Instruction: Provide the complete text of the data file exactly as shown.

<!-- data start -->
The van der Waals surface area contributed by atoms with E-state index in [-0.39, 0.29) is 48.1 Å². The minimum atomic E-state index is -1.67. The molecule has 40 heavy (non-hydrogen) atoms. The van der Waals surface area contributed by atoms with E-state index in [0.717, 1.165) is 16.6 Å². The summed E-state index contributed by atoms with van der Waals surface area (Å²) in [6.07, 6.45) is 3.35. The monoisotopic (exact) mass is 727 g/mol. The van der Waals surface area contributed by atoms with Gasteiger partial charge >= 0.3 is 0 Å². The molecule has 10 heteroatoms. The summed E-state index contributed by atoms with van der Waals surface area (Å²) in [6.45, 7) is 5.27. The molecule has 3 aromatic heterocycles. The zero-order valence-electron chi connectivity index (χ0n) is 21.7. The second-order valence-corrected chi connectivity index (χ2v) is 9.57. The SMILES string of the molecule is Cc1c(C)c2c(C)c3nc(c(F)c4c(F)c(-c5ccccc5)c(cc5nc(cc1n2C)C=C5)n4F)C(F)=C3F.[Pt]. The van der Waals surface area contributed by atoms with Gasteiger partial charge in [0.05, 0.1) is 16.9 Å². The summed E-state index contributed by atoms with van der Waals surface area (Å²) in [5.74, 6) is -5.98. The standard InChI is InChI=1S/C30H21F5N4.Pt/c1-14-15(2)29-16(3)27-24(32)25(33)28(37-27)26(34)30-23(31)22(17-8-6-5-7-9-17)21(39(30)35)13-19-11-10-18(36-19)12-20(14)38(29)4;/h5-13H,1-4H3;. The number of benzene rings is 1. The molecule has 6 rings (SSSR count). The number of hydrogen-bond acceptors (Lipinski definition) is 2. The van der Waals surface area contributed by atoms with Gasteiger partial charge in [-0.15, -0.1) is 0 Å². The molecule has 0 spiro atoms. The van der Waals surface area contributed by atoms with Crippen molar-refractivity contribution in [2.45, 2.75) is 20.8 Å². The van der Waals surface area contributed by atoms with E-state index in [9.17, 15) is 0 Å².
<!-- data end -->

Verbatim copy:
The van der Waals surface area contributed by atoms with E-state index in [-0.39, 0.29) is 48.1 Å². The minimum atomic E-state index is -1.67. The molecule has 40 heavy (non-hydrogen) atoms. The van der Waals surface area contributed by atoms with E-state index in [0.717, 1.165) is 16.6 Å². The summed E-state index contributed by atoms with van der Waals surface area (Å²) in [6.07, 6.45) is 3.35. The monoisotopic (exact) mass is 727 g/mol. The van der Waals surface area contributed by atoms with Gasteiger partial charge >= 0.3 is 0 Å². The molecule has 10 heteroatoms. The summed E-state index contributed by atoms with van der Waals surface area (Å²) in [6.45, 7) is 5.27. The molecule has 3 aromatic heterocycles. The zero-order valence-electron chi connectivity index (χ0n) is 21.7. The second-order valence-corrected chi connectivity index (χ2v) is 9.57. The SMILES string of the molecule is Cc1c(C)c2c(C)c3nc(c(F)c4c(F)c(-c5ccccc5)c(cc5nc(cc1n2C)C=C5)n4F)C(F)=C3F.[Pt]. The van der Waals surface area contributed by atoms with Gasteiger partial charge in [0.05, 0.1) is 16.9 Å². The summed E-state index contributed by atoms with van der Waals surface area (Å²) in [5.74, 6) is -5.98. The standard InChI is InChI=1S/C30H21F5N4.Pt/c1-14-15(2)29-16(3)27-24(32)25(33)28(37-27)26(34)30-23(31)22(17-8-6-5-7-9-17)21(39(30)35)13-19-11-10-18(36-19)12-20(14)38(29)4;/h5-13H,1-4H3;. The number of benzene rings is 1. The molecule has 6 rings (SSSR count). The number of hydrogen-bond acceptors (Lipinski definition) is 2. The van der Waals surface area contributed by atoms with Gasteiger partial charge in [-0.15, -0.1) is 0 Å². The molecule has 0 spiro atoms. The van der Waals surface area contributed by atoms with Crippen molar-refractivity contribution in [2.45, 2.75) is 20.8 Å². The van der Waals surface area contributed by atoms with E-state index in [9.17, 15) is 0 Å².